2. Care and compassion: Our tag line is “Collision repair by people who care.” I desire a culture of care for our customers and team members (employees) that has the ability to listen with genuine empathy and warmth. We recognize that everyone matters and everyone is created in God’s image so we treat people with kindness and respect no matter what their attitude or orientation or politic or gender or color or economic standing happens to be. Our approach across the board starts and ends with healthy, life affirming relationships.

3. Serving a higher purpose. Center City Collision was founded as a means to fund and do ministry. It has evolved beyond that quite quickly but I never want to lose that. I wrote about that in a previous post but as a summary all good work is part of the ongoing transformation and re-creation of the earth. Work is simply order out of chaos just like the Ancient Spirit did at creation (Genesis 1,2) where the Spirit is to said to be “brooding over the chaos” and bringing forth life. When we repair a wrecked that is the same thing. Bringing order out of chaos. Its true in your work as well. But transformation happens on many levels and our hope is to see many buildings, businesses, homes, and lives re-newed as we do our daily work and find new opportunities to bring order and flourishing.

4. Environmental stewardship. Kinda folds into #3 maybe ??

5. Joy. We want people who engage with Center City to be happier because if it. This guy has got me thinking about the possibilities of bringing more joy and happiness to myself and others

6. Creativity. Our design, business innovations, being an “industry transformer” are all important to us. For starters, our logo kicks ass! =) Thanks E!

7. Integrity. Our yes is yes. We want to make and keep promises to our neighborhood, our customers, our team and our partners.

This is just a rough draft. I’m sure things will get moved around, expanded, altered, etc… and hopefully written/ lived in a way that inspires.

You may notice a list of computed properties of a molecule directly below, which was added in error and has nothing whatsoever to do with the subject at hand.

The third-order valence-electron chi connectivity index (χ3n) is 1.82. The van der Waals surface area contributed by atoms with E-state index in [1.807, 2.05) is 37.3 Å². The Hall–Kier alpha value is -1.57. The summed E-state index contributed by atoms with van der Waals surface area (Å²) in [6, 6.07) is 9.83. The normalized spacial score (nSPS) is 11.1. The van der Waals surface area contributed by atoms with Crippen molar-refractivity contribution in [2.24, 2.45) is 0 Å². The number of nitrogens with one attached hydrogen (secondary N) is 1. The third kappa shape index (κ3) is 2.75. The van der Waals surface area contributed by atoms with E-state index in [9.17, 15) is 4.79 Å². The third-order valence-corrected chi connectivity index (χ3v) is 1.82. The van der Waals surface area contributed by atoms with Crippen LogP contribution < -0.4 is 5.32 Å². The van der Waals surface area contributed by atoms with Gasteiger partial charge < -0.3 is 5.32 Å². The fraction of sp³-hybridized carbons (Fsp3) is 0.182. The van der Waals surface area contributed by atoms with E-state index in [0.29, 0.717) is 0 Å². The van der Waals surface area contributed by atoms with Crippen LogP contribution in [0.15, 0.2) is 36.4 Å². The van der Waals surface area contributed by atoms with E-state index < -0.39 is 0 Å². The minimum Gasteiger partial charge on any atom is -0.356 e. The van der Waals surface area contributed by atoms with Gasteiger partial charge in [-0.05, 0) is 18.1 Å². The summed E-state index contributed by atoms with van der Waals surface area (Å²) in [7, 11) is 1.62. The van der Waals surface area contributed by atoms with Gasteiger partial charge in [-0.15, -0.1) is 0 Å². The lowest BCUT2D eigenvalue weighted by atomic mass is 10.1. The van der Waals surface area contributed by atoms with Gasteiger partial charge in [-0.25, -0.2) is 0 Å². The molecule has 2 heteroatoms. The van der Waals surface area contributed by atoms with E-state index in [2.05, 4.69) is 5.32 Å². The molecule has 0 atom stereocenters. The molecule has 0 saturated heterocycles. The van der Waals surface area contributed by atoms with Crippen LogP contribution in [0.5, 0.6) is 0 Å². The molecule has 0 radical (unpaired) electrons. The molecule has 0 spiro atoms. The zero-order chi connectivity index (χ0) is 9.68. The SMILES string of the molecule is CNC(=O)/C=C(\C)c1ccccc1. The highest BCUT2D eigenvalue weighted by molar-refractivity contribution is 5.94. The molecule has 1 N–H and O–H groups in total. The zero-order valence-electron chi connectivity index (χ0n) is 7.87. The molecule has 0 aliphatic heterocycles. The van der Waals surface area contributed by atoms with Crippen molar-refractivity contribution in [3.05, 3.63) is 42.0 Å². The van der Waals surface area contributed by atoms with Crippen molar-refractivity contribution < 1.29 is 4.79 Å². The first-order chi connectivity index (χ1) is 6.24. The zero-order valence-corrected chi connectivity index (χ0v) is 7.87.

But in these ideas I see seedlings that could become Oaks if given time and attention in the years ahead.

Discovering your “thing”? (Becoming a virtuoso of your own unique ability)

November 8, 2012

You are great at something.

You may not even be aware yet of what that something is but you are already great at something. Discovering this unique ability, this strength that only you have is a large part of your life’s work. And once discovered and named you can then become responsible for it and nurture it and refine it. Eventually you’ll become a unique, one-of-a-kind, virtuoso at your “thing.”

But how do you discover your “thing?” 

Your friends and family can likely already see it. They have a perspective on you that you can’t have. If you really want to know what your “thing” is, start by asking them what they see. A simple, “I’m trying to discover what I’m good at. Can you tell me how have I’ve contributed to your life?” will do.

And right here is where you’re probably telling yourself “I can’t ask my friends that question! Its sounds so self serving!” Well, its not. It’s simply part of the discovery process you’ll use to become more useful, more capable of doing what you are uniquely able to do and contributing to the good of the world. Here’s the deal: Once you know what  your “it” is, then you can you consciously put it in service to others. In that light you can think of it this way: its actually selfish not to discover your thing. We want you to discover it. We need you to.

Other avenues for discovery are the tests and tools that are on the market. Myers-Brigg. The EnneagramStrengths Finder. Kolbe. These are ones I’ve taken and can confidently recommend. Also, the book Unique Ability took me far down the path as well. But honestly, none of these gave me the full picture. They were more like pointers toward what my thing is. And honestly I’m still not 100% sure I got it right. I’m still discovering. (Which is why I’m asking you an important question at the end of this post.)

This process is kind of like an onion. You just peel a layer at a time. And with each layer you get closer to “it.” With each layer you become a little bit more self aware. And as you become more self aware you become better and better able to serve, love, and care for those around you.